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Joyce Carol Oates: "Everything that you think is solid is actually fleeting and ephemeral."

Did you read David Marchese’s interview with Joyce Carol Oates in the New York Times Magazine yesterday? Titled “Joyce Carol Oates Figured Out the Secret to Immortality,” the profile is both insightful and candid.

Here’s an excerpt:

“I have,” Joyce Carol Oates says, “so many ideas.” That’s putting it mildly. It’s hard to think of another writer with as fecund and protean an imagination as the 85-year-old, who is surely on any shortlist of America’s greatest living writers. Oates, whose latest is the unsettling short-story collection Zero-Sum, has published 62 novels, 47 short-story collections, 16 collections of nonfiction, 9 collections of poetry, plays and books for children and young adults, as well as a torrent of tweets (the latter of which occasionally get her in trouble). The sheer quantity of her output, impressive as it may be, is almost beside the point.

The real achievement is that the quality of that work is so consistently high. You can be confident that if you throw a dart at the Oates catalog, you’ll hit a piece of writing that is emotionally intense, full of knife-sharp sentences and painterly description, rich with thematic daring and grave moral and philosophical reckoning (and, now and then, a morbid sense of humor). You can also be confident that there’s more on the way.

“I have a stack of notes for my next novel, and another novel, and I have a lot of short stories,” Oates says excitedly. “The one I’m doing now, the reader’s going to be surprised.”

In your book On Boxing, you have a line about how for fighters, life is about the fight and the rest is just waiting. Do you feel that way with writing?

That’s a good question. It points to a philosophical issue of what is essential in our lives and what is existential or incidental. Thinking of my early married life, my husband was a professor, and we talked about books all the time. Though we talked and talked for years, I don’t really remember that dialogue. I don’t remember the students I was teaching, whom I loved.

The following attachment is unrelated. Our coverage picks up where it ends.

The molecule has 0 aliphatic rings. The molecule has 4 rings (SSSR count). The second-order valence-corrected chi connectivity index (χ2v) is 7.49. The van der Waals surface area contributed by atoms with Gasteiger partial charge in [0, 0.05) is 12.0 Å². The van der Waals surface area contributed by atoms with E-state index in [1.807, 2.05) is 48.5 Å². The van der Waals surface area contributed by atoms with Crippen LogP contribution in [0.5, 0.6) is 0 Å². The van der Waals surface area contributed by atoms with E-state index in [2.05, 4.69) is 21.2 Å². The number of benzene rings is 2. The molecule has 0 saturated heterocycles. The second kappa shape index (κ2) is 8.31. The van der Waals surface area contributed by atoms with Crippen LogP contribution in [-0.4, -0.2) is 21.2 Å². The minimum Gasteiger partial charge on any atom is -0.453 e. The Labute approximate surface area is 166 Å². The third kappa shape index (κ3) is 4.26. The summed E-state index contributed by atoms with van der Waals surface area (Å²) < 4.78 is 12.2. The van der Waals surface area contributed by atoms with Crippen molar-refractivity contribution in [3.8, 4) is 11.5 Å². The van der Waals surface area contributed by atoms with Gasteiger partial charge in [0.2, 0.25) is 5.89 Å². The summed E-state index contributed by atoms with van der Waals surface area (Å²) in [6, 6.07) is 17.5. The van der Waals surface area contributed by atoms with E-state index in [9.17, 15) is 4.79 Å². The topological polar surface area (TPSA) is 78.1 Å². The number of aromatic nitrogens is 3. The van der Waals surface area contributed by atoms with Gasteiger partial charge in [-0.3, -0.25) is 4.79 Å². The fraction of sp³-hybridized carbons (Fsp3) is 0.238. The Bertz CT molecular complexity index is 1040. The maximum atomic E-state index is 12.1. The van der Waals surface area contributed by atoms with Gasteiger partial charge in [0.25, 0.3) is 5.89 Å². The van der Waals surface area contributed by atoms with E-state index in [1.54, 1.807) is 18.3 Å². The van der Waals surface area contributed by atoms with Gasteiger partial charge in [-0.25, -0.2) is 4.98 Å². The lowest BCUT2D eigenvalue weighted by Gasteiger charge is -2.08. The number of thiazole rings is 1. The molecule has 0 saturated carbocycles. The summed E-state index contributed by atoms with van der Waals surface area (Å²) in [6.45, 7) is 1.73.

It’s 2023, and I have to concede that I don’t remember those students. All I have left of all that happiness is my writing of that time. A book or two, some stories. I think that’s a profound fact. It’s a kind of devastating fact. Everything that you think is solid is actually fleeting and ephemeral. The only thing that is quasi-permanent would be a book or work of art or photographs or something. Anything you create that transcends time is in some ways more real than the actual reality of your life. If you set your hand on fire right now, it’s ephemeral. It would hurt, but Plato would say it’s not as real as something that transcends time. I am a person who was married, and was very happily married. Yet, that’s all gone now. Where is it?”

(Oates receiving a National Humanities Medal from President Barack Obama in 2011. AP photo)

Joyce Carol Oates will be joined by poet April Bernard for a reading at 8 p.m. Tuesday, July 18, at the New York State Summer Writers Institute at Skidmore College. She will also join a group of writers for a tribute to the late Russell Banks at 8 p.m. Wednesday, July 19.

It’s the final week of our Summer Writers Institute, now in its 37th year since it was founded by Skidmore Professor Robert Boyers in collaboration with William Kennedy and the NYS Writers Institute at the University at Albany.

Kennedy will be the final guest of the season, joined by novelist-memoirist Danzy Senna (Caucasia; Where Did You Sleep Last Night).

New York State Summer Writers Institute

Readings and talks are free and open to the public.

Except where noted, the readings begin at 8 p.m. at

Gannett Auditorium, Palamountain Hall

Skidmore College

815 North Broadway in Saratoga Springs

Phone: 518-580-5593

Week 4; NYS Summer Writers Institute Monday, July 17:

Fictionist Francine Prose (The Vixen) and novelist-memoirist Danzy Senna (Caucasia; Where Did You Sleep Last Night)

Tuesday, July 18:

Novelist Joyce Carol Oates (Zombie; Blonde; The (Other) You: Stories) and poet April Bernard (The World Behind the World: Poems)

Wednesday, July 19:

Remembering Russell Banks

Joyce Carol Oates, Nicholas Delbanco (It is Enough; What Remains), Tom Healy (What the Right Hand Knows; Velvet; Animal Spirits), Adam Braver and Robert Boyers.

Payne Room, Tang Museum, Skidmore College

Thursday, July 20:

Update: Marilynne Robinson (Gilead; Housekeeping) and poet Henri Cole (Blizzard: Poems, Nothing To Declare) Note: Jamaica Kincaid was originally scheduled to read at this event.

Friday, July 21:

Pulitzer Prize-winning novelist and NYS Writers Institute founder William Kennedy and novelist-memoirist Danzy Senna (Caucasia; Where Did You Sleep Last Night)


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